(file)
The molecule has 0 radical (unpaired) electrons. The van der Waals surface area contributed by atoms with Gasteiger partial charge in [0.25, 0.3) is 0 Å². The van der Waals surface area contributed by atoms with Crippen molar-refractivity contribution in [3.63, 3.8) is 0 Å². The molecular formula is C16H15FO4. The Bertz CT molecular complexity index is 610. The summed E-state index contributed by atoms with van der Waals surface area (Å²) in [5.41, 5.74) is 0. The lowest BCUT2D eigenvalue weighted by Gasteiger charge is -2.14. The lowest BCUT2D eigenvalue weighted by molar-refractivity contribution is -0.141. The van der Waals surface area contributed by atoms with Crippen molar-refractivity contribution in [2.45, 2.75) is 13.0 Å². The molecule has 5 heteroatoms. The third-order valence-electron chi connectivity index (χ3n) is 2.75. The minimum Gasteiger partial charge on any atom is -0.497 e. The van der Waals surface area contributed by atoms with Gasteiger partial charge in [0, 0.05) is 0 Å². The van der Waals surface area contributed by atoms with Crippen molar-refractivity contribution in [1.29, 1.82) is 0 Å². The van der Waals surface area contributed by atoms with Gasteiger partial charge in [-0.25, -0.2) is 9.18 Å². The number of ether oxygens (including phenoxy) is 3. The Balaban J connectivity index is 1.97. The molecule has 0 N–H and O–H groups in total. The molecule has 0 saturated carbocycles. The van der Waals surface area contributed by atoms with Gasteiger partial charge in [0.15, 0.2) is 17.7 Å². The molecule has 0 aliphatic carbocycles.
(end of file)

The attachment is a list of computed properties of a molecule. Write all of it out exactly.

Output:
The molecule has 0 radical (unpaired) electrons. The van der Waals surface area contributed by atoms with Gasteiger partial charge in [0.25, 0.3) is 0 Å². The van der Waals surface area contributed by atoms with Crippen molar-refractivity contribution in [3.63, 3.8) is 0 Å². The molecular formula is C16H15FO4. The Bertz CT molecular complexity index is 610. The summed E-state index contributed by atoms with van der Waals surface area (Å²) in [5.41, 5.74) is 0. The lowest BCUT2D eigenvalue weighted by Gasteiger charge is -2.14. The lowest BCUT2D eigenvalue weighted by molar-refractivity contribution is -0.141. The van der Waals surface area contributed by atoms with Crippen molar-refractivity contribution in [2.45, 2.75) is 13.0 Å². The molecule has 5 heteroatoms. The third-order valence-electron chi connectivity index (χ3n) is 2.75. The minimum Gasteiger partial charge on any atom is -0.497 e. The van der Waals surface area contributed by atoms with Gasteiger partial charge in [0, 0.05) is 0 Å². The van der Waals surface area contributed by atoms with Crippen molar-refractivity contribution in [1.29, 1.82) is 0 Å². The van der Waals surface area contributed by atoms with Gasteiger partial charge in [-0.25, -0.2) is 9.18 Å². The number of ether oxygens (including phenoxy) is 3. The Balaban J connectivity index is 1.97. The molecule has 0 N–H and O–H groups in total. The molecule has 0 saturated carbocycles. The van der Waals surface area contributed by atoms with Gasteiger partial charge in [0.15, 0.2) is 17.7 Å². The molecule has 0 aliphatic carbocycles.